This Technology Automatically Blocks All Devices That Could Distract Drivers

The position of all devices would be automatically monitored 6 photos
Photo: Bogdan Popa/autoevolution/USPTO
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Driver distraction continues to be a major concern in the automotive market, but a new technology developed by Qualcomm could resolve it once and for all.
Detailed in a patent covering a “method and apparatus for relative positioning of a user equipment in a vehicle,” the new system essentially blocks all devices that are handed to the drivers.

As such, the person behind the wheel wouldn’t move their eyes off the road, while the other car occupants would be allowed to freely interact with all devices.

Electronics, in general, and mobile devices, in particular, are considered a major source of distraction, and curbing the use behind the wheel is a global fight that is underway. But despite the investments on this front, texting and driving continues to be a common cause of crashes.

Qualcomm says that by automatically blocking the use of electronics behind the wheel, drivers would have no other option than to focus on the road ahead.

To do this, Qualcomm explains its technology would first have to determine the relative position of a device inside a car. To do this, it would use angular measurements, including the so-called angle of arrival (AOA). As such, the position of a device in the car would be determined based on its response to certain wireless transceivers.

Qualcomm says it can use wideband signals specifically for this purpose, eventually being able to tell where electronic devices are in the car with respect to the driver’s seat.

The system can monitor the position of devices in real time, so whenever they get close to the driver, certain features could be automatically disabled. The whole concept would work both for devices worn by drivers, such as a smartwatch, as well as for those used by other vehicle occupants.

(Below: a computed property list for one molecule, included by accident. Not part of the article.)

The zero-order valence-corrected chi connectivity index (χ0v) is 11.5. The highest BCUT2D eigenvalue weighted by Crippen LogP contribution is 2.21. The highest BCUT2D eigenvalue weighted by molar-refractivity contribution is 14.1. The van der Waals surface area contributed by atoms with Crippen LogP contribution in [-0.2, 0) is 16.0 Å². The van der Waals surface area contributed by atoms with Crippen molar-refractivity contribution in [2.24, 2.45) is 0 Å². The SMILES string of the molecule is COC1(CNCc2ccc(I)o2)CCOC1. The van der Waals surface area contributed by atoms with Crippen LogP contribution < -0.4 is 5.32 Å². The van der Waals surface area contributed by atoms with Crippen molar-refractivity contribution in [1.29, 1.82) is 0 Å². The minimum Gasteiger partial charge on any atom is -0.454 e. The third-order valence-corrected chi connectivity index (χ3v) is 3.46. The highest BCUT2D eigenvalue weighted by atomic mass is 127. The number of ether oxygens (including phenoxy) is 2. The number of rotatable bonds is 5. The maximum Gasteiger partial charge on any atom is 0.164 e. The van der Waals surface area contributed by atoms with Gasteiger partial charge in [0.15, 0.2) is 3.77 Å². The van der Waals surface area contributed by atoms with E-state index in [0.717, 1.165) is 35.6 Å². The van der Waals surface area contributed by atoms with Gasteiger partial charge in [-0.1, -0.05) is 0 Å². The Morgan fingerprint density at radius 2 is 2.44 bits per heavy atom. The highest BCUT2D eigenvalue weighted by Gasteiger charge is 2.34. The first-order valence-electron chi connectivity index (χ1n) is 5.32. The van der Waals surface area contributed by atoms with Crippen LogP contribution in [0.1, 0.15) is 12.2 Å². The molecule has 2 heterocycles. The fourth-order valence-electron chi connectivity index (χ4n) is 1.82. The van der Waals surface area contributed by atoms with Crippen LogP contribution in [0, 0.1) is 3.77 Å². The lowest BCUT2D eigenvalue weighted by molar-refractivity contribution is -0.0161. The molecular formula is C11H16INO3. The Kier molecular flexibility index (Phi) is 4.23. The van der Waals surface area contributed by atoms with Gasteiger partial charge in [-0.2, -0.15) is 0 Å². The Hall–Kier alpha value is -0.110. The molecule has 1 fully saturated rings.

The smartwatch would automatically switch to a driving mode to silent notifications and other alerts that could distract drivers. Devices operated by car passengers would be muted as well whenever they get close to drivers. As such, if one of the vehicle occupants wants to hand over a device to the driver, it is automatically switched to driving mode when its new position is determined.

The system can be further enhanced with additional controls, including allowing certain capabilities on the scanned devices. For example, a smartwatch could still allow critical health warnings, such as heart-rate monitoring.

Mobile devices would still allow emergency phone calls.

Eventually, the technology could restrict the use of all connected electronics in a vehicle, therefore reducing distraction in a much more significant manner than systems implemented at the device level. For the time being, however, Qualcomm’s idea is still in the patent stage, so you’d better not hold your breath for a mass-produced version.
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 Download: Method and apparatus for relative positioning of a user equipment in a vehicle (PDF)

About the author: Bogdan Popa
Bogdan Popa profile photo

Bogdan keeps an eye on how technology is taking over the car world. His long-term goals are buying an 18-wheeler because he needs more space for his kid’s toys, and convincing Google and Apple that Android Auto and CarPlay deserve at least as much attention as their phones.
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